Each episode of The Apprentice will be scrutinised by Chloe Harrold, a senior employment lawyer with the progressive business services group, Outset, and she will pull out the HR blunders for your entertainment and education. Based in Maidstone TV Studios, watching out in case Lord Sugar lands on the helipad, Chloe has experience of advising employers and senior executives in all areas of employment law. She deals with contentious and non-contentious matters, including exit strategy, settlement agreements, discrimination, reorganisation and TUPE.
Chloe is also a qualified New York lawyer who qualified as a UK solicitor in 2009 whilst specialising in employment law at a City firm. Having spent several years working in the City she joined Outset in 2016.
Out with the Old…
Last year I wrote this blog as a light-hearted, alternative approach to examining HR and employment law issues. A few people were kind enough to read it, and even found it interesting, so here I am again. Each week I’ll provide my thoughts on The Apprentice episode, especially focusing on HR/employment.
Series 12 begins and 18 candidates start their journey towards a £250k investment and partnership with Lord Sugar. I told myself earlier in the day that I would watch the episode and, for a change, focus on the positive – see what good examples of HR practices there are, and definitely not talk about discrimination.
That didn’t go so well…
Week one saw the candidates tasked with selling antiques. Before the teams even got around to choosing team names, K – I’m going to be Prime Minister one day but a billionaire first – Karthik asked the boys “what do you think about the chicks?” and claimed that the boys are bound to do better as girls “get emotional”. Meanwhile the girls were just as guilty: “the boys will be fighting about who wants to be alpha male” – although, to be fair, K suggested the team name “Alpha”, talk about living up to a stereotype.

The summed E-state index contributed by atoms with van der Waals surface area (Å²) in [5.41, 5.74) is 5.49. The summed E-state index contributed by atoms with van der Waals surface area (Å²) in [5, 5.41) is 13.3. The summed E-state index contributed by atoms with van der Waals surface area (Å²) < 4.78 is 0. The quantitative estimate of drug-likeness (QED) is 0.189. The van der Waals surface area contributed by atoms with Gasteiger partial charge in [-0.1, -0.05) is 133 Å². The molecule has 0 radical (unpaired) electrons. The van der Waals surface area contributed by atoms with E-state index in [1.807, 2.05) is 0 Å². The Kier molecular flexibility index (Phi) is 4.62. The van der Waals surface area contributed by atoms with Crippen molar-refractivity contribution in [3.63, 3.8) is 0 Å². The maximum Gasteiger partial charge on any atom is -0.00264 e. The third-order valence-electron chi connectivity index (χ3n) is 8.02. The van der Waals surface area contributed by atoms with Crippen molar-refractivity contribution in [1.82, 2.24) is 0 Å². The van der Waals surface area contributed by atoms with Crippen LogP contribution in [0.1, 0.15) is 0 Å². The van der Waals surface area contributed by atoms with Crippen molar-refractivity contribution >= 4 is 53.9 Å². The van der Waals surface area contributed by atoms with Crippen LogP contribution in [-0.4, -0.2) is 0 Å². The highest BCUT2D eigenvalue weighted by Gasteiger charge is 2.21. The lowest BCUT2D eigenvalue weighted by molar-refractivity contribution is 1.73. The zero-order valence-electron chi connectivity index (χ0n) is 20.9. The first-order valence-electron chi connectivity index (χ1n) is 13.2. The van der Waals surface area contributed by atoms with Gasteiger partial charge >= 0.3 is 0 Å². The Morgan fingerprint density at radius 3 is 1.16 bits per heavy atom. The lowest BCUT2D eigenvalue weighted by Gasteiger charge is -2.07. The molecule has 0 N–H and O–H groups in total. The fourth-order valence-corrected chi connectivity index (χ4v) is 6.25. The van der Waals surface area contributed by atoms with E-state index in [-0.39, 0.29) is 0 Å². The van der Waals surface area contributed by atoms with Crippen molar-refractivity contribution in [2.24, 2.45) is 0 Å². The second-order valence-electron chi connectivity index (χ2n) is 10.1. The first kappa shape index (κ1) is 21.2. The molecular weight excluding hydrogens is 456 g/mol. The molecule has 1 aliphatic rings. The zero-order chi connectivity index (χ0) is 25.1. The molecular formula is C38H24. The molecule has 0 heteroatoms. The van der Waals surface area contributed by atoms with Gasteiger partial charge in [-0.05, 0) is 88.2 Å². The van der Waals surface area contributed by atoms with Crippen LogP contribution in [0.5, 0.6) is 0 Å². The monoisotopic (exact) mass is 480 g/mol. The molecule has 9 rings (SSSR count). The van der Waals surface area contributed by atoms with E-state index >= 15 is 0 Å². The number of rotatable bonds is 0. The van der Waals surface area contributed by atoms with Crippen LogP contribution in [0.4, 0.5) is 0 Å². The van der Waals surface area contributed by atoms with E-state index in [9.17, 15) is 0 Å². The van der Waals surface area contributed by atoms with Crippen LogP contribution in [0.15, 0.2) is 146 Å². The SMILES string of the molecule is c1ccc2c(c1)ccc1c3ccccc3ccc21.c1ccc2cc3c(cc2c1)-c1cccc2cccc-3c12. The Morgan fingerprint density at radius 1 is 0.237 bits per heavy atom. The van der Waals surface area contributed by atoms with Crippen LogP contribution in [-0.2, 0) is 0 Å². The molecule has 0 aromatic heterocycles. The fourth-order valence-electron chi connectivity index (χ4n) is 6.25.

Of course men and women are different, but is the workplace the right setting for these sorts of stereotypical, degrading comments? Things like this are often said as a throw away remark. Most people enjoy a bit of banter, but these candidates are supposed to be in a professional setting: how we talk to our friends at the pub isn’t necessarily how we should conduct ourselves at work.
The task was filled with the usual mix of cringe-worthy moments and shocking business decisions. Trishna tried her best to sell items somewhere close to where the expert suggested, but over-eager Jessica couldn’t help herself, swooping in and selling antique vases at a fraction of their value. Team Nebular basically ignored the expert’s advice – so it was little surprise that they lost the task, even with the boy’s sub-team selling nothing on their trade exercise.
It’s still early to highlight real stars (or failures) but thank you Lord Sugar for pointing that finger at Michelle. Sending home Rebecca would have been like kicking a puppy – did you see her sad eyes?!
See you next week for what looks like an emotional episode about jeans (there’s nothing quite like finding that perfect pair).